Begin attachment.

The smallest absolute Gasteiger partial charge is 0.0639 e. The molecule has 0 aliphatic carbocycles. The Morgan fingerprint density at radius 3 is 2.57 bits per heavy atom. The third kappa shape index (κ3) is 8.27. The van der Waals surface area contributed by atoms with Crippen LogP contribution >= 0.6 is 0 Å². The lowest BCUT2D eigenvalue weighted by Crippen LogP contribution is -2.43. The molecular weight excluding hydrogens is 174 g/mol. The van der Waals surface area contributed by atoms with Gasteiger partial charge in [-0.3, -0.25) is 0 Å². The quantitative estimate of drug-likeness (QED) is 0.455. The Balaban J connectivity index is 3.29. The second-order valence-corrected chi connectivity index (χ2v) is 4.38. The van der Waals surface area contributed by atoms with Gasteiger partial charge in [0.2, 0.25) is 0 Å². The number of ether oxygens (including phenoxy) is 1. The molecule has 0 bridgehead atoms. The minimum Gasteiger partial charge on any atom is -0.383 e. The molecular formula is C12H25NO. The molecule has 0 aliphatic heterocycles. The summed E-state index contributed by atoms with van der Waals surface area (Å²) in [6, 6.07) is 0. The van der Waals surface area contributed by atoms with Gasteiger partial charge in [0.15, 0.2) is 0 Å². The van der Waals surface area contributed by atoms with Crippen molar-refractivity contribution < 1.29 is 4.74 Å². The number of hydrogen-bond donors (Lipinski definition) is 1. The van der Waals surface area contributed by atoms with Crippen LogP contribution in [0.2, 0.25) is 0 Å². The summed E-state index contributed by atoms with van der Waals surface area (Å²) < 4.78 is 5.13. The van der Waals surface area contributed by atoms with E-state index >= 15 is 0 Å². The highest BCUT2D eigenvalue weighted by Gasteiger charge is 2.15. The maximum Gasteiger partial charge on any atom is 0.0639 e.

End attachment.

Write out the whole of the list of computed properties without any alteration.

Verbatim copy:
The smallest absolute Gasteiger partial charge is 0.0639 e. The molecule has 0 aliphatic carbocycles. The Morgan fingerprint density at radius 3 is 2.57 bits per heavy atom. The third kappa shape index (κ3) is 8.27. The van der Waals surface area contributed by atoms with Crippen LogP contribution >= 0.6 is 0 Å². The lowest BCUT2D eigenvalue weighted by Crippen LogP contribution is -2.43. The molecular weight excluding hydrogens is 174 g/mol. The van der Waals surface area contributed by atoms with Gasteiger partial charge in [-0.3, -0.25) is 0 Å². The quantitative estimate of drug-likeness (QED) is 0.455. The Balaban J connectivity index is 3.29. The second-order valence-corrected chi connectivity index (χ2v) is 4.38. The van der Waals surface area contributed by atoms with Gasteiger partial charge in [0.2, 0.25) is 0 Å². The number of ether oxygens (including phenoxy) is 1. The molecule has 0 bridgehead atoms. The minimum Gasteiger partial charge on any atom is -0.383 e. The molecular formula is C12H25NO. The molecule has 0 aliphatic heterocycles. The summed E-state index contributed by atoms with van der Waals surface area (Å²) in [6, 6.07) is 0. The van der Waals surface area contributed by atoms with Gasteiger partial charge in [0.15, 0.2) is 0 Å². The van der Waals surface area contributed by atoms with Crippen molar-refractivity contribution < 1.29 is 4.74 Å². The number of hydrogen-bond donors (Lipinski definition) is 1. The van der Waals surface area contributed by atoms with Crippen LogP contribution in [0.2, 0.25) is 0 Å². The summed E-state index contributed by atoms with van der Waals surface area (Å²) < 4.78 is 5.13. The van der Waals surface area contributed by atoms with E-state index >= 15 is 0 Å². The highest BCUT2D eigenvalue weighted by Gasteiger charge is 2.15. The maximum Gasteiger partial charge on any atom is 0.0639 e.